• Discussion follows the inverse order of supporting elements mentioned in the abstract or introduction.

Workshop #2 (1:00pm - 2:30pm EST): Racism is the Default[edit | edit source]

Dr. Eleanor K. Seaton, Ph.D.[edit | edit source]

Description[edit | edit source]

Racism is multidimensional with individual and institutional levels. Despite the ubiquity of the term, there is no single solution that will combat and eliminate racism from our society. However, “un-doing” racism and becoming antiracist starts with unpacking and understanding the essence of racism, who is racist, how racism impacts the broader society historically and currently, and what it means to be antiracist. Dr. Eleanor Seaton will facilitate this workshop on understanding the elemental aspects of racism and antiracism, with suggestions for how to get involved with the movement to end racism and become antiracist.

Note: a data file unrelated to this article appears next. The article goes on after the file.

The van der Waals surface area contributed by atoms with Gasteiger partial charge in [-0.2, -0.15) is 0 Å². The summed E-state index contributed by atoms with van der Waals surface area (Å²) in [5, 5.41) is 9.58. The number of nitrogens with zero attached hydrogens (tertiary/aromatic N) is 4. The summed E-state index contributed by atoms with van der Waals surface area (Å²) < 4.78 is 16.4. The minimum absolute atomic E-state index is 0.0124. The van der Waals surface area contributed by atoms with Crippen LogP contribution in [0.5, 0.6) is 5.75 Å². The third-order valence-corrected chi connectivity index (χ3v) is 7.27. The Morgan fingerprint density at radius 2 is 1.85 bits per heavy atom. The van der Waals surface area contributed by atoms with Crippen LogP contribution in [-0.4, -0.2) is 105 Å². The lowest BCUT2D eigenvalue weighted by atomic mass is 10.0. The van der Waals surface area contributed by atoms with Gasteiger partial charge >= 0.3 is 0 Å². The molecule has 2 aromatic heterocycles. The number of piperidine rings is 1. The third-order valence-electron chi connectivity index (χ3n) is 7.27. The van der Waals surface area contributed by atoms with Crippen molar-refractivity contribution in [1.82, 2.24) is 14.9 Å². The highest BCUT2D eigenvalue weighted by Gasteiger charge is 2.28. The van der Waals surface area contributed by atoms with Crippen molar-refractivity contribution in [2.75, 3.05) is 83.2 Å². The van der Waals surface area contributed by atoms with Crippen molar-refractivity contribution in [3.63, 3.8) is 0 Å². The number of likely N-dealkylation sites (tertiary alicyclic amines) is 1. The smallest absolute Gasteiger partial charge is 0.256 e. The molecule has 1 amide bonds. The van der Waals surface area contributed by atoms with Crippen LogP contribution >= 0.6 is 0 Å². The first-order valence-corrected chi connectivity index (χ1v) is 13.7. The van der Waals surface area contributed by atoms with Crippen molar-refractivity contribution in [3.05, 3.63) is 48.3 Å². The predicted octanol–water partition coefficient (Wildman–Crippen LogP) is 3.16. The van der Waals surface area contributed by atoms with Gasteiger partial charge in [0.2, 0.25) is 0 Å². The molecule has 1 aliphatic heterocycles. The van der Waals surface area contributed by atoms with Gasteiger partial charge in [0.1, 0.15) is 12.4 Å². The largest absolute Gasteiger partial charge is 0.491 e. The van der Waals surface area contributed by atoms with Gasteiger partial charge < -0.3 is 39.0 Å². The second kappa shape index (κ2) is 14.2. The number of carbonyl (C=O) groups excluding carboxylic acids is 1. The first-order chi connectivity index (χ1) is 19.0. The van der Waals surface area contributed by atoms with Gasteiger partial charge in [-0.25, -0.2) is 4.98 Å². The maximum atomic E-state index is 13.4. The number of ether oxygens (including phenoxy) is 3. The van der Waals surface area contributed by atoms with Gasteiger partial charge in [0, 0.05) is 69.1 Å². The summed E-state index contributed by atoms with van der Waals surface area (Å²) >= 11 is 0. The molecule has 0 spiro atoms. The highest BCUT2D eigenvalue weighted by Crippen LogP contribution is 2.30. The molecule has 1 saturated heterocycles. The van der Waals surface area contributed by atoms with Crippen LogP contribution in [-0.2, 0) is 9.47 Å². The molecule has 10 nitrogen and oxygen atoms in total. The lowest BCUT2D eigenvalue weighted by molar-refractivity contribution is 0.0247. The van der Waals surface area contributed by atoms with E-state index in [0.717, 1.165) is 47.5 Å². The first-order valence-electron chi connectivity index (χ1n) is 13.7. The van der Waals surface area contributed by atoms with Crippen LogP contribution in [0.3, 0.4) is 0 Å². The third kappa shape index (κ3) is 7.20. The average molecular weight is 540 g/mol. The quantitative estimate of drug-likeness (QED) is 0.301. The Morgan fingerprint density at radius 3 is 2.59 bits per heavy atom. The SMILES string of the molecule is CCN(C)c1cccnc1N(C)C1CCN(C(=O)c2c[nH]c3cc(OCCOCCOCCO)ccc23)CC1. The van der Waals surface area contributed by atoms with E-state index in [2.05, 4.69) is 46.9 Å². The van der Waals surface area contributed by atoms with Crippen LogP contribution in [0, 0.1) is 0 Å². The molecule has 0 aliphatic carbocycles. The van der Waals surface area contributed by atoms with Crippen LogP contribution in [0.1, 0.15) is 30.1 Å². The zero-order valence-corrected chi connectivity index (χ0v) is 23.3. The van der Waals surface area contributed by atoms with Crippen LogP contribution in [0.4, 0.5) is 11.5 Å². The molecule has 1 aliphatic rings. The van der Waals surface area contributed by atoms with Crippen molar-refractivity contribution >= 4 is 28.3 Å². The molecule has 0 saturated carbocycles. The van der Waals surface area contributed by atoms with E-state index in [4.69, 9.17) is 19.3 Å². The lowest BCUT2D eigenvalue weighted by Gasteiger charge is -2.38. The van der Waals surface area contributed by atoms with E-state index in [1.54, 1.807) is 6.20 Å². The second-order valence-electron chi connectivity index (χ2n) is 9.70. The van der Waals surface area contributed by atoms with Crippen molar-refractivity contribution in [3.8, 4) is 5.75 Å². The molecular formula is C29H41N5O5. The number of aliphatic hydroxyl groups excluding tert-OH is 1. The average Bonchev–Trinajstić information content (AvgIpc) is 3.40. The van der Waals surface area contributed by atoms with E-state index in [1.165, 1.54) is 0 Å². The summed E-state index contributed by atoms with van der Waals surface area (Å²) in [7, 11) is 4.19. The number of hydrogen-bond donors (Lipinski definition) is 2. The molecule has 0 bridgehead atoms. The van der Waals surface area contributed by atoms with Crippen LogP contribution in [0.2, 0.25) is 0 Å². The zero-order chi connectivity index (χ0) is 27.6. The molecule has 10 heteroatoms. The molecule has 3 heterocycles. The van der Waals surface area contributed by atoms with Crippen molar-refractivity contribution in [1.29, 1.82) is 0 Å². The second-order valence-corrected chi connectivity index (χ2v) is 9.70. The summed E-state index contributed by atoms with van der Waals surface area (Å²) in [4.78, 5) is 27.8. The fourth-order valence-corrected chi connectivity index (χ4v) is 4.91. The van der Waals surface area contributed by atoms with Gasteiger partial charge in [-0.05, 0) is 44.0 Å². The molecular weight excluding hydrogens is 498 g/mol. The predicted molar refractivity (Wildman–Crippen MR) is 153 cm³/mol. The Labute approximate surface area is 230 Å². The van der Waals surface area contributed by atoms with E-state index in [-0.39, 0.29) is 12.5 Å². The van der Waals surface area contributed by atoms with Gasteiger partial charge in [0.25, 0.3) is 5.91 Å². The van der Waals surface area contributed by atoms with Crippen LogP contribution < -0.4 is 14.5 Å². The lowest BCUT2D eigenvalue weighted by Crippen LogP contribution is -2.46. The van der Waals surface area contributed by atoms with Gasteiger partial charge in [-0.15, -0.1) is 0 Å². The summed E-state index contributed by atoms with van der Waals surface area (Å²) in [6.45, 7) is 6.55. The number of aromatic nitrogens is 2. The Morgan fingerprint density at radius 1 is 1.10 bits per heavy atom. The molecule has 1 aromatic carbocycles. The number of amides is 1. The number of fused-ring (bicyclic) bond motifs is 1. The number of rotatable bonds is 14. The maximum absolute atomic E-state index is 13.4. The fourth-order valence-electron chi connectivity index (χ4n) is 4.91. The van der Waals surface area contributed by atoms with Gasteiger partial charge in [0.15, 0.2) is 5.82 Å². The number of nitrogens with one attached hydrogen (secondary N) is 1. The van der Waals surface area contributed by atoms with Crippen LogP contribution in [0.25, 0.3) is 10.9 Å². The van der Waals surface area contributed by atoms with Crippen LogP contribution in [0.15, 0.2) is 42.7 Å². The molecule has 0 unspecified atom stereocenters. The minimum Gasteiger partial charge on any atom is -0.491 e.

Workshop Materials[edit | edit source]
Notes[edit | edit source]
Click "Expand" for notes

Day 2: Future Directions Launch Award[edit | edit source]

Future Directions Launch Award (2:30pm - 4:00pm EST)[edit | edit source]

Future Directions Launch Award Recipients[edit | edit source]

Description[edit | edit source]

Before the Forum, a committee of internationally recognized scientists selects early career scientists who are presenting their research at the Forum to receive the Future Directions Launch Award. The award recognizes promising early career scientists who conduct research in the Future Directions Address topics covered in 2021. During our award ceremony, awardees give TED Talk-style presentations about their work. The Future Directions Launch Award serves as a capstone to the academic training of its recipients—a signal to the field and larger public that they are ready to enter academia and begin independent research careers. To learn more about the previous winners of the Future Directions Launch Award, please visit our website

Workshop Materials[edit | edit source]
Notes[edit | edit source]
Click "Expand" for notes

Joseph DeLuca - Grade Level and Self-Concept Clarity Influence the Relation between Mental Health Stigma and Help-Seeking Intentionsfor High School Students: A Moderated Moderation Analysis